Will You Get a Stimulus Check Under the New COVID-19 Relief Bill?

These are highlights from the new coronavirus relief bill that was just passed by Congress.

Congress passed another COVID-19 relief bill on Monday, and it will include another round of direct payments to Americans. Included with it is a bill to fund the government for the remainder of the current fiscal year.

President Trump has until December 28 to sign the funding legislation to stave off a shutdown before the current 7-day continuing resolution expires. The president is expected to sign the bill, however.

Update: After threatening to veto the bill, President Trump has signed it into law thereby averting a partial government shutdown.

So what’s in the new $900 billion, 5,593 page coronavirus relief spending bill? These are some items federal employees are likely to find of most interest.

Stimulus Checks

The government will be sending out another round of stimulus checks as it did under the CARES Act. Treasury Secretary Steven Mnuchin said he expects they will start being distributed as soon as next week.

At $600 per person, the payments will be smaller than they were under the CARES Act.

Individuals making up to $75,000 will get a direct $600 payment, and married couples filing jointly who make up to $150,000 per year are eligible for a $1,200 payment. The payments begin phasing out for individual income over $75,000, when head-of-household income exceeds $112,500, and when income for married couples filing jointly exceeds $150,000. The payments are phased out entirely for single people earning over $87,000 or married couples earning more than $174,000. For comparison, under the CARES Act, the payments were excluded for single people earning over $99,000 and for couples earning over $198,000.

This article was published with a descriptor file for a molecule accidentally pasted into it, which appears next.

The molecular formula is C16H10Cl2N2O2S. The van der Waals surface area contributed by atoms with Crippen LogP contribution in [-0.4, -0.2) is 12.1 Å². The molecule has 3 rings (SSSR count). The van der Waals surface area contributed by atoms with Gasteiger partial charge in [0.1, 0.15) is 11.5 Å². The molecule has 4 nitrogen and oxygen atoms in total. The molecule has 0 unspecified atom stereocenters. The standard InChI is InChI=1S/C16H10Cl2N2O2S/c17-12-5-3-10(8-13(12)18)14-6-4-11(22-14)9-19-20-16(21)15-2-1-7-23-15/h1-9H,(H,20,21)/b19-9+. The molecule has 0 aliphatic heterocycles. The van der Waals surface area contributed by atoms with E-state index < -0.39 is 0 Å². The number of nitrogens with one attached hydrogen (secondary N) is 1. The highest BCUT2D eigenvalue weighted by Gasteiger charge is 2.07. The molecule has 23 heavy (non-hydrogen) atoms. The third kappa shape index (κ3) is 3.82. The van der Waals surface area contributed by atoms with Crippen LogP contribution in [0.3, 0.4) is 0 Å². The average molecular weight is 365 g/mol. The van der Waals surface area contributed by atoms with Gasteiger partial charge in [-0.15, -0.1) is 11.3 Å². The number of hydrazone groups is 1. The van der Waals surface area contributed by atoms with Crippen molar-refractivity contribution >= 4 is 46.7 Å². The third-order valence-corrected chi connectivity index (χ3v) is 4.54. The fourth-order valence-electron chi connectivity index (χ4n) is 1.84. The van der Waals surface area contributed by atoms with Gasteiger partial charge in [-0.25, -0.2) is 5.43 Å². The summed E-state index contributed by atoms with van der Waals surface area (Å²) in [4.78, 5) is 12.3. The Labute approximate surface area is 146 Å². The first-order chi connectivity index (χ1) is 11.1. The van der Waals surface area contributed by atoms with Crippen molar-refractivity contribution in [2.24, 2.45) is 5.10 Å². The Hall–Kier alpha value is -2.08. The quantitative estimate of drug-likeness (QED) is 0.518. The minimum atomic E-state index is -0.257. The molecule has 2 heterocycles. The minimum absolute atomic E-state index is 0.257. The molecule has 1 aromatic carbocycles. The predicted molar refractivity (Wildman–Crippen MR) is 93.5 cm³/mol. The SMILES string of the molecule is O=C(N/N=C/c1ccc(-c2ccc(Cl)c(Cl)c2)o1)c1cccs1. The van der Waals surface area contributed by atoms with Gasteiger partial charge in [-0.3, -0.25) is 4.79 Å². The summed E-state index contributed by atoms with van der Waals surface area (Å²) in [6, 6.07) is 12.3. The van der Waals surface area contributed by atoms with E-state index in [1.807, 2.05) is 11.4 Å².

Also, dependent children under age 17 are eligible for $600 payments.

Social Security Payroll Tax Deferral

Perhaps a lesser known provision of the bill that Congress just passed is one that will apply to federal employees.

President Trump issued an Executive Order that enabled deferral of Social Security payroll taxes. Federal employees were required to participate, and the tradeoff was that they would have higher paychecks in the fall when the tax wasn’t withheld, but then have smaller checks in the spring of 2021 when the taxes had to be paid back.

For this reason, some lawmakers decided that this was unfair and were pushing to make the payroll tax deferral optional. That hasn’t happened, but under the new coronavirus relief bill, federal employees will have until December 2021 to pay back the taxes. Prior to that, the taxes would have been due by April 2021.

About the Author

Ian Smith is one of the co-founders of FedSmith.com. He has over 20 years of combined experience in media and government services, having worked at two government contracting firms and an online news and web development company prior to his current role at FedSmith.